The tough side of two-timing. Plus, a response from the SBA and the City of Neighbors.
I read with great interest Lora Kolodny's story of Mike Officer and his double life as software developer by day and CEO of a rapidly growing winery by night ["Don't Quit Your Day Job," Getting Started, March]. I was in a similar position two years ago, and my advice is not to wait too long before turning a "hobby" company into a full-time gig.
Between my two jobs, I worked 80 hours a week, maxed out vacation time on my own business, and made sales calls and ran errands during lunch breaks. I was careful not to use company time for my own business, but it was a constant juggling act. When I was laid off, I breathed a giant sigh of relief. It was the best thing that could have happened. Now not only have my sales and income doubled, but I have more time to spend with my family.
Brent Jessee President Brent Jessee Recording & Supply Inc. Hoffman Estates, Ill.
Tell It to Congress
We cannot dictate how Congress funds our programs, nor whether or not it passes budgets on time. Your March article on the SBA's 7(a) loan program ["SBA Slams the Door on Borrowers," Bobbie Gossage and Elizabeth Wasserman] didn't place the blame where it belongs: Congress. Congress was nearly four months late in passing an appropriations bill to fund the SBA's budget. The SBA did not choose to shut down 7(a). Congress did not pass our budget, and under federal law the SBA cannot guarantee loans with money it doesn't have.
We're working with Congress to make sure that this situation does not happen again. We have proposed legislation that would move the 7(a) program to a zero subsidy level and will expand our lending authority by $3 billion, allowing us to provide 30,000 additional loans to small businesses. These proposals will allow us to help more small businesses access the vital capital they need to grow and create jobs.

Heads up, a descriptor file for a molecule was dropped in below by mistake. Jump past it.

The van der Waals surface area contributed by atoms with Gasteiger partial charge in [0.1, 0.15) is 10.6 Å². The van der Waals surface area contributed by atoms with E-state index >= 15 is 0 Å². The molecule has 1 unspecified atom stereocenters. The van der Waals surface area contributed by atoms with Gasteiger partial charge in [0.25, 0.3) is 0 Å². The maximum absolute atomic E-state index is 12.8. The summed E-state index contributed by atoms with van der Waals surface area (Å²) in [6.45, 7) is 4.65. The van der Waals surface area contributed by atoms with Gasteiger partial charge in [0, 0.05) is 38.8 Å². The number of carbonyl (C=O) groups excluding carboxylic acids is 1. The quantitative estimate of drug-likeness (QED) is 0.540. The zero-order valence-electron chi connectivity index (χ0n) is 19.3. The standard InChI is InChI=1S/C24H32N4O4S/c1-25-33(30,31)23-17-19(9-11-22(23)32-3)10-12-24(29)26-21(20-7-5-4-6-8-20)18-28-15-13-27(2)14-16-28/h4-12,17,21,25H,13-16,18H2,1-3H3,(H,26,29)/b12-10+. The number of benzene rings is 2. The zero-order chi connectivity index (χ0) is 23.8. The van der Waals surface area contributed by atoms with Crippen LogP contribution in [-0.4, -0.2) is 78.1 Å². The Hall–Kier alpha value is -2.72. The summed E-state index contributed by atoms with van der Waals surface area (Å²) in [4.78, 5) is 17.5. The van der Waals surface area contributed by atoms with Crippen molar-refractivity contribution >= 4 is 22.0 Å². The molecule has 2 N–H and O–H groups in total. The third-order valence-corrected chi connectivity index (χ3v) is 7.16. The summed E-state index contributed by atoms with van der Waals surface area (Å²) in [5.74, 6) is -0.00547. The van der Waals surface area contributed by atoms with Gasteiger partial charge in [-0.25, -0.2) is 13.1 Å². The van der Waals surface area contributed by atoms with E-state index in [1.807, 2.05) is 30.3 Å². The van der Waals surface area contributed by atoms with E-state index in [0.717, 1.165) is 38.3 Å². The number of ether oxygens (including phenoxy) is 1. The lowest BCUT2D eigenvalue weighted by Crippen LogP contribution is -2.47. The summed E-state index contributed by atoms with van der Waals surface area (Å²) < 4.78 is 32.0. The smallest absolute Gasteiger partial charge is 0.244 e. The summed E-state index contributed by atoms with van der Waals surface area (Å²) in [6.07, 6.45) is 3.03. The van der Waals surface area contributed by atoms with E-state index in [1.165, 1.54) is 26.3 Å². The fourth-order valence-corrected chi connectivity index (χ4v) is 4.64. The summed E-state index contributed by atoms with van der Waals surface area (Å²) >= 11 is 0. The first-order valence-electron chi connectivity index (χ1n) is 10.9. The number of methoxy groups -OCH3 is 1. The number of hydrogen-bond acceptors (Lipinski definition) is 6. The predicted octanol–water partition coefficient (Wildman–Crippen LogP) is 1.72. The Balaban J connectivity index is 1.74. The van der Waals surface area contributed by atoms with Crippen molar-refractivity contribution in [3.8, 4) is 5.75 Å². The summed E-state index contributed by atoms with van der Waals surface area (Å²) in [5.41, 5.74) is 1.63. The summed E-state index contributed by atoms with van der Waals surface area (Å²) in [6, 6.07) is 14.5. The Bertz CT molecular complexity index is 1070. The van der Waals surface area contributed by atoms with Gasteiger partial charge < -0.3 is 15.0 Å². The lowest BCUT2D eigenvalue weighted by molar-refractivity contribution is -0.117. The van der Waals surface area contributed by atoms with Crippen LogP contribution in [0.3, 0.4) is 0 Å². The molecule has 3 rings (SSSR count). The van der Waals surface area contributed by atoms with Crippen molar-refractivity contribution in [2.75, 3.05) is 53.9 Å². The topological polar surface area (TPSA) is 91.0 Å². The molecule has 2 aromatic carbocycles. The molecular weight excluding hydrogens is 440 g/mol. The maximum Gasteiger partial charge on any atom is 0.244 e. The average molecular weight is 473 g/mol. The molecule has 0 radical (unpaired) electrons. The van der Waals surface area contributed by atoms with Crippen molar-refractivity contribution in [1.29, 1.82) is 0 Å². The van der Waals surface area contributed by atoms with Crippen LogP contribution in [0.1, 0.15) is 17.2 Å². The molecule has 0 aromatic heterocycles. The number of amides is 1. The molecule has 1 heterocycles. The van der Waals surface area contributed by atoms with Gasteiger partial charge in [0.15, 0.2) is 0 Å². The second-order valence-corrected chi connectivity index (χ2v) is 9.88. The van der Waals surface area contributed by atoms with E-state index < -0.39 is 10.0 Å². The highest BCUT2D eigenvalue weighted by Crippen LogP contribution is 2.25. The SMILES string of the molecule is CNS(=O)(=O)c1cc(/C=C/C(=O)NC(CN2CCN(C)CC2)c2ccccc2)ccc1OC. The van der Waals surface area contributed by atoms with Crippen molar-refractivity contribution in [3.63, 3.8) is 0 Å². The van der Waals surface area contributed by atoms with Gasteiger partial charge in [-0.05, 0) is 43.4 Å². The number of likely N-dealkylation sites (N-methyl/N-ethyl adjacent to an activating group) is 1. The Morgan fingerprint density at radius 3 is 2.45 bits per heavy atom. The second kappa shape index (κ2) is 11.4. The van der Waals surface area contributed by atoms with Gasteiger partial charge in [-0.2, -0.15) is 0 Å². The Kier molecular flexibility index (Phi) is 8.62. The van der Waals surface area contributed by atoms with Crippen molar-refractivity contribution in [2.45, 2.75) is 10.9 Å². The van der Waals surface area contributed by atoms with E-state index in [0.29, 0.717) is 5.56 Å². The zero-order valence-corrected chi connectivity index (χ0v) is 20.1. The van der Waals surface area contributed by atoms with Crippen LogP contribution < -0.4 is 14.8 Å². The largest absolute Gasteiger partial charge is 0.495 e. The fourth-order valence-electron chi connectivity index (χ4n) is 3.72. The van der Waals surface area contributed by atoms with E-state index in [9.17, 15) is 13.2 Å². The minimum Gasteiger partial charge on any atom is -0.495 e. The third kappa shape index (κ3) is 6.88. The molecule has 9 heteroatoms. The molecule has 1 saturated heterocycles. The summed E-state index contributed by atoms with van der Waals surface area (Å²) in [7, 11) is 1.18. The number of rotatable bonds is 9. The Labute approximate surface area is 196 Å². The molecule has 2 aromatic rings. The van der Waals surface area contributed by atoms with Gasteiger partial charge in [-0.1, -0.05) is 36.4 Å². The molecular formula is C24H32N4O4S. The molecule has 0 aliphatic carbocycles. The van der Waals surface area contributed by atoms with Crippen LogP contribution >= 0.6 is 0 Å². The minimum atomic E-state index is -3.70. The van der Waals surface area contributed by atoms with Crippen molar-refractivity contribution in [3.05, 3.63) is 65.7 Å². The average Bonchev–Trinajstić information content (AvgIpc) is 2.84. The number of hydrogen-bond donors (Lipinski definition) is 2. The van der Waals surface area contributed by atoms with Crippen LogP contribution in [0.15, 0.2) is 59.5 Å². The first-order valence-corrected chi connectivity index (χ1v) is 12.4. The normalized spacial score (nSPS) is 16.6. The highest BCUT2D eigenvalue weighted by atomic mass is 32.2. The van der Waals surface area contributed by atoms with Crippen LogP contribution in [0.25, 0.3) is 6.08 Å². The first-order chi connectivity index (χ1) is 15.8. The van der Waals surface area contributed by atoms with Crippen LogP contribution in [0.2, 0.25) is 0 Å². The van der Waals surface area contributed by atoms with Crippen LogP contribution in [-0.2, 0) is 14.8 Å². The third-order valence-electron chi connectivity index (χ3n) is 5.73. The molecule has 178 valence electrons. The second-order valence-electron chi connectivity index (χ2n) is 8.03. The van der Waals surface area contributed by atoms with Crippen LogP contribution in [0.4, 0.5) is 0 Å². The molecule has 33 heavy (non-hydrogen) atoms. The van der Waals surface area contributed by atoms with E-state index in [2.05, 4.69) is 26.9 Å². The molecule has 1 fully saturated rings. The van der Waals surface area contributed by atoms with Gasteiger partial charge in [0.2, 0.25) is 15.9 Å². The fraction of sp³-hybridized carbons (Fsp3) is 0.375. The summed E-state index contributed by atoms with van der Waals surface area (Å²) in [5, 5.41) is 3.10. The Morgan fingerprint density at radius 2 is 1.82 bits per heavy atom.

Hector V. Barreto Administrator U.S. Small Business Administration Washington, D.C.
Don't Discount Dayton
We were surprised to read that Dayton was among the worst metro areas in "Top 25 Cities for Doing Business in America" [March, Joel Kotkin]. Before you close the book on Dayton, we'd like you to consider that it is an affordable place to live. And while we acknowledge that we've lost manufacturing jobs, we've been addressing this issue and have demonstrated real progress toward diversifying our industry base. We are proud of the fact that we have a history and a culture of learning from adversity. Our entrepreneurial spirit thrives on meeting the next challenge.
Bill Mercurio Chair, Board of Trustees Dayton Development Coalition Dayton
On page 46 of the March issue, we inadvertently switched photos of Michael Kasavana and Paul Kelly. On page 63 of the same issue, we incorrectly listed Pacific Data Designs as a storage company. It is a clinical data management and statistics services company. We regret these errors.
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